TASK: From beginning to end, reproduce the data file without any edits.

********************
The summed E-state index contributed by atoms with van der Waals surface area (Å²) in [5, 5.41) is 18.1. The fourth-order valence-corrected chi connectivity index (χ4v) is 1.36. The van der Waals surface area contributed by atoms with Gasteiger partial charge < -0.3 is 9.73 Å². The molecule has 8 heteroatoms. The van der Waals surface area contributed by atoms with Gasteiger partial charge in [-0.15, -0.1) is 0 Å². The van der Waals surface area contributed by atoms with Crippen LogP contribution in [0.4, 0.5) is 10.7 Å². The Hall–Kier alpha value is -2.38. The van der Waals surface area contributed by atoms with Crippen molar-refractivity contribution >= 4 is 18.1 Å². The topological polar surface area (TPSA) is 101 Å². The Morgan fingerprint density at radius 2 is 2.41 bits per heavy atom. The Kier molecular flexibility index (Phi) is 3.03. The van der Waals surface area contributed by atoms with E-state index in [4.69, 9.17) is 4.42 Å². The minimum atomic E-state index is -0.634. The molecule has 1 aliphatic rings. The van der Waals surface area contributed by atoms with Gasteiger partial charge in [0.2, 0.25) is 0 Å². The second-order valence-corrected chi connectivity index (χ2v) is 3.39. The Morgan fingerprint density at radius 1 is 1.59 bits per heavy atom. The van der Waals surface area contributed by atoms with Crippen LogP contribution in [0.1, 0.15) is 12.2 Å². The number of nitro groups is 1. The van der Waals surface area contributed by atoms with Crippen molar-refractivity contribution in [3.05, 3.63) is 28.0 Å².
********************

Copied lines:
The summed E-state index contributed by atoms with van der Waals surface area (Å²) in [5, 5.41) is 18.1. The fourth-order valence-corrected chi connectivity index (χ4v) is 1.36. The van der Waals surface area contributed by atoms with Gasteiger partial charge < -0.3 is 9.73 Å². The molecule has 8 heteroatoms. The van der Waals surface area contributed by atoms with Gasteiger partial charge in [-0.15, -0.1) is 0 Å². The van der Waals surface area contributed by atoms with Crippen LogP contribution in [0.4, 0.5) is 10.7 Å². The Hall–Kier alpha value is -2.38. The van der Waals surface area contributed by atoms with Crippen molar-refractivity contribution >= 4 is 18.1 Å². The topological polar surface area (TPSA) is 101 Å². The Morgan fingerprint density at radius 2 is 2.41 bits per heavy atom. The Kier molecular flexibility index (Phi) is 3.03. The van der Waals surface area contributed by atoms with E-state index in [4.69, 9.17) is 4.42 Å². The minimum atomic E-state index is -0.634. The molecule has 1 aliphatic rings. The van der Waals surface area contributed by atoms with Gasteiger partial charge in [0.2, 0.25) is 0 Å². The second-order valence-corrected chi connectivity index (χ2v) is 3.39. The Morgan fingerprint density at radius 1 is 1.59 bits per heavy atom. The van der Waals surface area contributed by atoms with Crippen LogP contribution in [0.1, 0.15) is 12.2 Å². The number of nitro groups is 1. The van der Waals surface area contributed by atoms with Crippen molar-refractivity contribution in [3.05, 3.63) is 28.0 Å².